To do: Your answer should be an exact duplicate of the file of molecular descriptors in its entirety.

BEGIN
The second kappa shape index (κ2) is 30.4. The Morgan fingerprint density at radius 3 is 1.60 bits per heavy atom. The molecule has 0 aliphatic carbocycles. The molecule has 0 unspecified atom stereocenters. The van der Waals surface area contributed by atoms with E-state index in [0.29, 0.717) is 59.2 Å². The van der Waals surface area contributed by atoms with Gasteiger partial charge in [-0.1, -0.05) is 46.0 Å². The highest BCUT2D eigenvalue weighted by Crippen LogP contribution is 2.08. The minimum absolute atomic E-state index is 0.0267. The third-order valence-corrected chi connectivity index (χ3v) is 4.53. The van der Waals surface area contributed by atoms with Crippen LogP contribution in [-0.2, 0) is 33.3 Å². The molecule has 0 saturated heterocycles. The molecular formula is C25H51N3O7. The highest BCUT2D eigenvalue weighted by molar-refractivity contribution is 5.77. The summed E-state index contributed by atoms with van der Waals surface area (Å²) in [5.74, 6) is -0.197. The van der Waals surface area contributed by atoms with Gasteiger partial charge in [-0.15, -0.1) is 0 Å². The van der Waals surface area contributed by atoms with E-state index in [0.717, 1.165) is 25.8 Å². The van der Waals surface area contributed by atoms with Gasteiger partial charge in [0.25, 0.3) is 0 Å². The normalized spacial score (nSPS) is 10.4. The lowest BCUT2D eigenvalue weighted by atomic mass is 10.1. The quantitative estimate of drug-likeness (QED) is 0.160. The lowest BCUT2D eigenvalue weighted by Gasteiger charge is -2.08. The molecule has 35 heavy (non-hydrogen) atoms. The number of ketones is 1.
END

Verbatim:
The second kappa shape index (κ2) is 30.4. The Morgan fingerprint density at radius 3 is 1.60 bits per heavy atom. The molecule has 0 aliphatic carbocycles. The molecule has 0 unspecified atom stereocenters. The van der Waals surface area contributed by atoms with E-state index in [0.29, 0.717) is 59.2 Å². The van der Waals surface area contributed by atoms with Gasteiger partial charge in [-0.1, -0.05) is 46.0 Å². The highest BCUT2D eigenvalue weighted by Crippen LogP contribution is 2.08. The minimum absolute atomic E-state index is 0.0267. The third-order valence-corrected chi connectivity index (χ3v) is 4.53. The van der Waals surface area contributed by atoms with Crippen LogP contribution in [-0.2, 0) is 33.3 Å². The molecule has 0 saturated heterocycles. The molecular formula is C25H51N3O7. The highest BCUT2D eigenvalue weighted by molar-refractivity contribution is 5.77. The summed E-state index contributed by atoms with van der Waals surface area (Å²) in [5.74, 6) is -0.197. The van der Waals surface area contributed by atoms with Gasteiger partial charge in [-0.15, -0.1) is 0 Å². The van der Waals surface area contributed by atoms with E-state index in [0.717, 1.165) is 25.8 Å². The van der Waals surface area contributed by atoms with Gasteiger partial charge in [0.25, 0.3) is 0 Å². The normalized spacial score (nSPS) is 10.4. The lowest BCUT2D eigenvalue weighted by atomic mass is 10.1. The quantitative estimate of drug-likeness (QED) is 0.160. The lowest BCUT2D eigenvalue weighted by Gasteiger charge is -2.08. The molecule has 35 heavy (non-hydrogen) atoms. The number of ketones is 1.